Coming out is one of the hardest things that a transgender child can do. It’s also one of the toughest storms a family can weather. Parents and siblings must mentally and emotionally shift their conception (and often perceptions) of a trans child—who they are as a person, their name, their appearance—when the child begins transitioning. Even for the most accepting parents, this is no small feat.
Parents need to not only keep their trans child’s well-being in mind but also their own (and their other children’s) while their child transitions. Here are some steps families should take to make sure everyone is navigating a child’s transitioning in the best and healthiest way possible.
You’re going to cry
At least once, maybe multiple times, your child’s transitioning is going to hit hard. Even if you’re 100 percent on board and you’re ready to help your child grow up into the person they’ve always needed to be, you’re also saying goodbye to a part of them that you (and the rest of your family) love. This means you’re going to experience some form of grief. And it may take some time to process those feelings and move on.
This process is entirely normal. When your child transitions, there’s a loss involved. Whether it’s a couple of days or a couple of months, acceptance is the last stage of grief, not the very first. You’re going to have to feel some uncomfortable emotions for a time, and you’re going to have to sit with them, experience them, and work through them.
But it’s OK to feel sad, scared, lonely, or all three emotions at once. It’s even OK to feel those alongside the happiness that your child is finally becoming who they always knew they were (perhaps even the guilt that you “missed something” that would have eased them into transitioning sooner). It’s a complicated process everyone has to go through.
But you need to make your child feel accepted
Remember the first time you were dumped? Even though you loved your partner, they said it was time to go, and you had to honor their wishes. Because you loved and respected them, you let them step away. And on your own time, you worked out all the emotions and feelings that remained, until you were ready to move on.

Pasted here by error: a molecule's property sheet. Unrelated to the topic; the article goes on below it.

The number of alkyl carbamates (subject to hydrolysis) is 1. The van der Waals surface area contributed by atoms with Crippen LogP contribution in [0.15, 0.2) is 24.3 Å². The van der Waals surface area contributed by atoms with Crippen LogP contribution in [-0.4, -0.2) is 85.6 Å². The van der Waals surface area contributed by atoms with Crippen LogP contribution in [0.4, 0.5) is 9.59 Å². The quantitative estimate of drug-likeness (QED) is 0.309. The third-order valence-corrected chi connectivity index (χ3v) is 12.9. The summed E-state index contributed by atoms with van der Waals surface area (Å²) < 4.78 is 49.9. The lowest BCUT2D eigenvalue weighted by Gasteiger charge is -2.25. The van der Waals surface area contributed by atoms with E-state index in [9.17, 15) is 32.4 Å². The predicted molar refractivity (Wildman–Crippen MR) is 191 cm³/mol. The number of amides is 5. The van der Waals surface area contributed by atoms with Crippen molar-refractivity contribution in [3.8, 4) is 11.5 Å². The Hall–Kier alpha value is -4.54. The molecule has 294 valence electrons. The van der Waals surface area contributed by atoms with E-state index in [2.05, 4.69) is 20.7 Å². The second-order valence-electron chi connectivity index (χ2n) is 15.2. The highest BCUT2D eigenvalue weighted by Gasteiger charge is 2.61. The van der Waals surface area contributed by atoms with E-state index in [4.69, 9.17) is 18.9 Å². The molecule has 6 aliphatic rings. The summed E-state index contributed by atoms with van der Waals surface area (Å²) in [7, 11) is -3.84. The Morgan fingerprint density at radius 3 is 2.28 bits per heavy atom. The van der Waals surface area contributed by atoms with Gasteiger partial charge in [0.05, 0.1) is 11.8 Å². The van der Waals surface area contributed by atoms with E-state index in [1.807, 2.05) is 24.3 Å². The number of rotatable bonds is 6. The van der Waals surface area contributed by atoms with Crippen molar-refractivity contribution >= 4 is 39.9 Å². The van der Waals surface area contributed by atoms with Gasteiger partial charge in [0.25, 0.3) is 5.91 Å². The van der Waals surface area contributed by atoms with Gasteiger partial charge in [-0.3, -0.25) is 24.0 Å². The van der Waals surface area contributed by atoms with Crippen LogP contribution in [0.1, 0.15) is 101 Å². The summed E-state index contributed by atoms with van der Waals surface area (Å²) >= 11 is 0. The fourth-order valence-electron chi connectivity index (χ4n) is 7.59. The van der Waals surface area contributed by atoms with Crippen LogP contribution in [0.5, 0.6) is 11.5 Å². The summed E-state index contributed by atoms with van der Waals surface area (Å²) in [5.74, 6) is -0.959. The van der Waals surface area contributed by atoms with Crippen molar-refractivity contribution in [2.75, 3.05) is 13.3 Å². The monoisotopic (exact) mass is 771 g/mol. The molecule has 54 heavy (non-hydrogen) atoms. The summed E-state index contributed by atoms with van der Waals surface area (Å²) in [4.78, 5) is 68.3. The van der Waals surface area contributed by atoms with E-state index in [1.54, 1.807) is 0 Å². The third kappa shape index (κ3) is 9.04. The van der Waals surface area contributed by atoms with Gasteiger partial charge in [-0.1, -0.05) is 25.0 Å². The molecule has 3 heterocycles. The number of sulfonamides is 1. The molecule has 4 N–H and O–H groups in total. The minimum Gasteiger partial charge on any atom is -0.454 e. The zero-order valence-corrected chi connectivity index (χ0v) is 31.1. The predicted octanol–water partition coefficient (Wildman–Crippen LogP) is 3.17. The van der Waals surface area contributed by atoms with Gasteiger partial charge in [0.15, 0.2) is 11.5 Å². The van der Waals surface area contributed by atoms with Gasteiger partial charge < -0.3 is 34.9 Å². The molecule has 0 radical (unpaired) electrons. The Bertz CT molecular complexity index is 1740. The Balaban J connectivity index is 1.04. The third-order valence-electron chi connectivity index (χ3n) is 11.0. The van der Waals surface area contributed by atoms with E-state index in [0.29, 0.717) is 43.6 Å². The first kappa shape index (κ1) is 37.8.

Dealing with transitioning grief is similar, in that a child’s emotional and mental needs are extremely important during the coming out stage. While it might be hard to accept your child’s transitioning, it’s important to honor their pronouns and gender identity from the very start. Chances are your transgender child will feel extremely vulnerable during this stage of their life, and your actions now can help pave a healthy future between you and your children.
So if your child asks to be referred to by she/her pronouns and identifies as a woman, then refer to her with she/her pronouns and call her a woman. The sooner you make your child feel loved, supported, and affirmed, the easier it will be for both of you to grow together as your child transitions.
Go to a trans support group
Support groups are extremely useful tools. They give families a place to talk out their problems and vent. But they’re also learning opportunities for parents, ones that allow family members to meet people experiencing different stages of a child’s transitioning—from denial to acceptance.
Families that go to trans support groups have the opportunity to learn more about their child’s experiences and form a baseline from other families about transitioning and coming out. Support groups can also give families recommendations for further counseling services, such as family therapy or a gender therapist for a trans child. And group therapy is a great opportunity to speak up and share thoughts, feelings, or concerns that come up during transitioning, like navigating school environments or coming out to extended family.